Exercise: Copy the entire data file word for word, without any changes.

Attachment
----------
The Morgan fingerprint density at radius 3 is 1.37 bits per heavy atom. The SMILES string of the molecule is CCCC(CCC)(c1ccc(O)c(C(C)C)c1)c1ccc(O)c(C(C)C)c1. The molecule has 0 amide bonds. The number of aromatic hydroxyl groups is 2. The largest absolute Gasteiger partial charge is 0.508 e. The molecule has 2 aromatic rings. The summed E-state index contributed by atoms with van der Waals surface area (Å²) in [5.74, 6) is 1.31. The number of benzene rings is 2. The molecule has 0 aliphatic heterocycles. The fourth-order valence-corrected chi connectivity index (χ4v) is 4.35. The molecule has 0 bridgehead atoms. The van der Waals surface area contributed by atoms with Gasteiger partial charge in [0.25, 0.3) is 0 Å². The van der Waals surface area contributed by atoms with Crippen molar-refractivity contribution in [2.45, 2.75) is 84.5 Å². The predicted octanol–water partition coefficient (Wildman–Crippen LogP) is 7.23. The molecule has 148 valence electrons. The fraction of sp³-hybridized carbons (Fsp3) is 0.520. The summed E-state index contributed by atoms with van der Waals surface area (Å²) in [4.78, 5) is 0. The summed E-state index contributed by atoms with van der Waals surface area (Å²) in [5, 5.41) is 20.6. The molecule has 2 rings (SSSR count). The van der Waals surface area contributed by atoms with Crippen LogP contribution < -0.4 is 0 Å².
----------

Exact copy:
The Morgan fingerprint density at radius 3 is 1.37 bits per heavy atom. The SMILES string of the molecule is CCCC(CCC)(c1ccc(O)c(C(C)C)c1)c1ccc(O)c(C(C)C)c1. The molecule has 0 amide bonds. The number of aromatic hydroxyl groups is 2. The largest absolute Gasteiger partial charge is 0.508 e. The molecule has 2 aromatic rings. The summed E-state index contributed by atoms with van der Waals surface area (Å²) in [5.74, 6) is 1.31. The number of benzene rings is 2. The molecule has 0 aliphatic heterocycles. The fourth-order valence-corrected chi connectivity index (χ4v) is 4.35. The molecule has 0 bridgehead atoms. The van der Waals surface area contributed by atoms with Gasteiger partial charge in [0.25, 0.3) is 0 Å². The van der Waals surface area contributed by atoms with Crippen molar-refractivity contribution in [2.45, 2.75) is 84.5 Å². The predicted octanol–water partition coefficient (Wildman–Crippen LogP) is 7.23. The molecule has 148 valence electrons. The fraction of sp³-hybridized carbons (Fsp3) is 0.520. The summed E-state index contributed by atoms with van der Waals surface area (Å²) in [4.78, 5) is 0. The summed E-state index contributed by atoms with van der Waals surface area (Å²) in [5, 5.41) is 20.6. The molecule has 2 rings (SSSR count). The van der Waals surface area contributed by atoms with Crippen LogP contribution < -0.4 is 0 Å².